You Won’t Believe All the Ways Federal Agencies Issue Rules
Recently, I’d pointed out that we don’t really know how many federal agencies there are.
That implies we don’t know how many rules and regulations there are.
Yet there’s more. The Homeland Security and Government Affairs Committee (HSGAC), conducted a September 23, 2015, hearing chaired by Sen. James Lankford (R-Okla.) and Sen. Heidi Heitkamp (D-N.D.) on Examining the Use of Agency Regulatory Guidance.
Agencies issue over 3,000 rules every year. But they also unleash thousands of other types of documents and “notices,” the most significant among them often called “guidance documents,” affecting everything from labor policy to higher education guidance on bullying, to finance in the wake of the Dodd-Frank law.
These avoid and bypass the oversight regular agency rules get via the Administrative Procedure Act.
In fact, there is a Federal Regulatory Agency Word Cloud of Things That Aren’t Quite Regulations But That You’d Best Pay Attention To.
Congress has become alarmed. The Government Accountability Office, represented at the HSGAC hearing, released an important review of agency guidance and compliance with a 2007 Office of Management and Budget memo on “good guidance practices,” and offered recommendations for improvement.
And there’s a paradox. All agreed, at the querying of Sen. Heitkamp, that guidance is not supposed to be legally binding. Even the Department of Labor and Department of Education witnesses nodded at this.
The problem though, is that the regulated public, such as farmers and business people, are reluctant to disobey. Who wants to cross the faceless bureaucracy with nothing to lose?
And that’s a big problem, because nobody seemed able to agree on what guidance actually is and is not. Moreover, agency pronouncements are most emphatically not always clearly labeled “guidance document”: there are agency memoranda, bulletins, “dear colleague” letters and much more. In compiling a forthcoming paper on this “regulatory dark matter,” phenomenon, I noticed that agencies issue dozens of kinds of documents outside the normal APA notice and comment process, that can and do affect the public. Check out this word cloud, which I spent some time extracting from regulations.gov:
Denial of Application, Action Memo/Letter, Adjudication, Advisory Opinions, Agreement/Contract, Analysis, Approval, Audit, Brief, Certification, Clarification, Comment Response, Company/Organization Comment, Complaint, Consent Decree, Consent Order, Data, Decision, Decree, Delay of Effective Date, Determinations, Early comment, Economic Analysis, Environmental Assessment, Environmental impact Statement, Evaluation, Exemption, Extension of Comment Period, Fact/Data Sheet, Findings of Fact, Guidance, Hearings, ICR Supporting Statement, Industry Circular, Information Collection Request (ICR), Interagency Review, Letter, Management Directive, Meeting, Meeting Materials, Memorandum, Motion, Notice of Adequacy, Notice of Approval, Notice of Data Availability, Notice of Filing, Notice of Intent, Notice of Receipt of Petition, Order, Permit/Registration, Petition, Policy, Press Release, Public Announcement/Notice, Procedure, Public Comment, Public Hearing Deposition/Testimony, Public Participation, Publication, Report, Request for Comments, Request for Grant Proposals, Risk Assessment, Settlement Agreement, Significant Guidance, Study, Supplement, Technical Support Document, Waivers, Withdrawal, Work Plan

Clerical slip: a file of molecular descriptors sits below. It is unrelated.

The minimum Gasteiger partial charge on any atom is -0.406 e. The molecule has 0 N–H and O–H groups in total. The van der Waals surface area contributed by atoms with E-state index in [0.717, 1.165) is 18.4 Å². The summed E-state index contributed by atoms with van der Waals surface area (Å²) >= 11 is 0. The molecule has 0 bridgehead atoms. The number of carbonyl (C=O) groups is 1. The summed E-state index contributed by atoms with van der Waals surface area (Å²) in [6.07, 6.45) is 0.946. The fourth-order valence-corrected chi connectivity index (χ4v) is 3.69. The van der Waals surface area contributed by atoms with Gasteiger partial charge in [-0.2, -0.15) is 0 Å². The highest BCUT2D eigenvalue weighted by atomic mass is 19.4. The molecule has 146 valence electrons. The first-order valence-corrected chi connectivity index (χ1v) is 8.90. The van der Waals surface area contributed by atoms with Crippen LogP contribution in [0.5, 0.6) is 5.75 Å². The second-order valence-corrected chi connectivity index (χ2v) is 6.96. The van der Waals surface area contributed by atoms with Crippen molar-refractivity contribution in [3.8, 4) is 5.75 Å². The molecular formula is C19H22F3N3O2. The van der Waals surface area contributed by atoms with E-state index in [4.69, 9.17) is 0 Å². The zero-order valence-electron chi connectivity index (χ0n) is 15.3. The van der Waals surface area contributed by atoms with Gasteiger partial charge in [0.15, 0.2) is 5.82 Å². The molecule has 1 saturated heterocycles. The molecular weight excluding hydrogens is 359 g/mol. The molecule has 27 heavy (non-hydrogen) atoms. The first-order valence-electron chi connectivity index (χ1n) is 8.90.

The tenor of the HSGAC investigation—and of recent public policy discussion generally—is that a breakdown in democratic accountability is underway, particularly given our living during the Obama administration’s “pen and phone” era. Unelected agencies are acting unilaterally, pushing technically unenforceable guidance on an unwitting or nervous public and “shortcutting” the ordinary rulemaking process as Sen. Heitkamp put it.
Agencies seem to be issuing guidance when they ought to be issuing formal rulemaking and following the Administrative Procedure Act as a commonsense measure. Sen. Joni Ernst (R-Iowa) kept raising the same concern.
How something becomes a guidance or a rule is a “black box” to Congress, as Sen. Lankford complained. Yet even if requirements to employ APA were stipulated, it wouldn’t fully work since ordinary rulemaking can already flout both the law and executive orders meant to govern rule-making as well.
Trying to isolate so called “significant” guidance will be tough since even for ordinary APA rulemakings that reach that designation (typically an annual economic impact of $100 million), cost-benefit analyses are the exception rather than the rule. So it is not credible that such analyses even exist for guidance documents.
The situation will be impossible to fix until Congress forbids regulatory dark matter, or at least requires that it be subject to more stringent APA-type oversight than currently exists. It will be even better if dark matter is deemed ineffective unless Congress positively affirms it, much as the REINS Act would do for ordinary rules and regulation.
A good start for the guidance document reform agenda is Sen. Steve Daines’ (R-Mont.) S.1487, the “Regulatory Predictability for Business Growth Act,” which would require interpretive rules or guidances that alter previously issued interpretive rules to undergo public notice and comment procedures before they can have any effect.